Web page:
11 February 2013

South Africa: Communications Committee Must Probe Intimidation of Icasa Councillor

press release

I have written to the chairperson of the parliamentary portfolio committee on communications, Eric Kholwane, requesting him to convene an urgent presentation by the Independent Communications Authority of South Africa (ICASA) into the reported hijacking of councillor Joseph Lebooa and threats apparently made against him and his family.

Last week the Mail & Guardian reported that Mr Lebooa, who is responsible for oversight and enforcement of spectrum and licensing applications and fees, was apparently hijacked, beaten and threatened by hooded men claiming to be acting on behalf of a company he is investigating for illegal use of communication links and non-payment of application and usage fees amounting to millions of rands.

Today, it was reported that the company in question has laid a charge of crimen injuria against Mr Lebooa, and that unknown intruders had dug under the fence surrounding his home and cut the water mains in what appears to be an act of intimidation.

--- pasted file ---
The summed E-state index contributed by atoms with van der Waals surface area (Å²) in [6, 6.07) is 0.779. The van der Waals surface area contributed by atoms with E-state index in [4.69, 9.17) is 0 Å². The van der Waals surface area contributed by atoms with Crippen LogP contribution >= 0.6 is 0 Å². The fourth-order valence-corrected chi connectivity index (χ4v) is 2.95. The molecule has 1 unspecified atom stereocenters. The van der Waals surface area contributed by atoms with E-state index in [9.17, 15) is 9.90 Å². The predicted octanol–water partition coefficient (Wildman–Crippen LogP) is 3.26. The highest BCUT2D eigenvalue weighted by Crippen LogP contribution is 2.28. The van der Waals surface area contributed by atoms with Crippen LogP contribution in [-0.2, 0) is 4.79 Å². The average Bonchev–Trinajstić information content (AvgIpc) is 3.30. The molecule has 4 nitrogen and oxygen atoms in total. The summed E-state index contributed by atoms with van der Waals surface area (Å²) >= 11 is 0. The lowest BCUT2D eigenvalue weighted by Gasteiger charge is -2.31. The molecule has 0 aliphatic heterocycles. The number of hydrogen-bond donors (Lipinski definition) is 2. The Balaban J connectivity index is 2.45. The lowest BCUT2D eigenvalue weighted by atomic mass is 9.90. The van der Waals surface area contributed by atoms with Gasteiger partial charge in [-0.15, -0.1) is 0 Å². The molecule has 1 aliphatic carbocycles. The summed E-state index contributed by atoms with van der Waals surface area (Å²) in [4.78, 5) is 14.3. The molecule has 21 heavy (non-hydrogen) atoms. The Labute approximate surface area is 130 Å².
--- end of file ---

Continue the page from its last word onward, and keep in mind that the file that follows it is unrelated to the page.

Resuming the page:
ICASA is a Chapter Nine institution whose independence in telecommunications regulatory affairs is constitutionally protected. Any threat made to its representatives or against its integrity must be promptly and robustly examined and dealt with.

I understand Mr Lebooa has lodged a case about his hijacking and assault with the Hawks, but his enquiries about progress on the case have been rebuffed.

I believe it is important to hear from ICASA about what it is doing to ensure that Mr Lebooa receives the necessary support and protection, as well as any progress it is making on determining who owes it money, how much and what steps are being taken to recover outstanding payments.

ICASA has repeatedly been subject to adverse Auditor General findings because of its inability to accurately determine who owes it money and how much is outstanding in licence fees. Its appeals to National Treasury for additional funding to fulfil its mandate have fallen on deaf ears because of the inadequacy of its financial and operational systems.

ICASA therefore needs to appear before the Communications portfolio committee in Parliament as a matter of urgency to explain what it is doing to turn the situation around.

Marian Shinn, Shadow Minister of Communications

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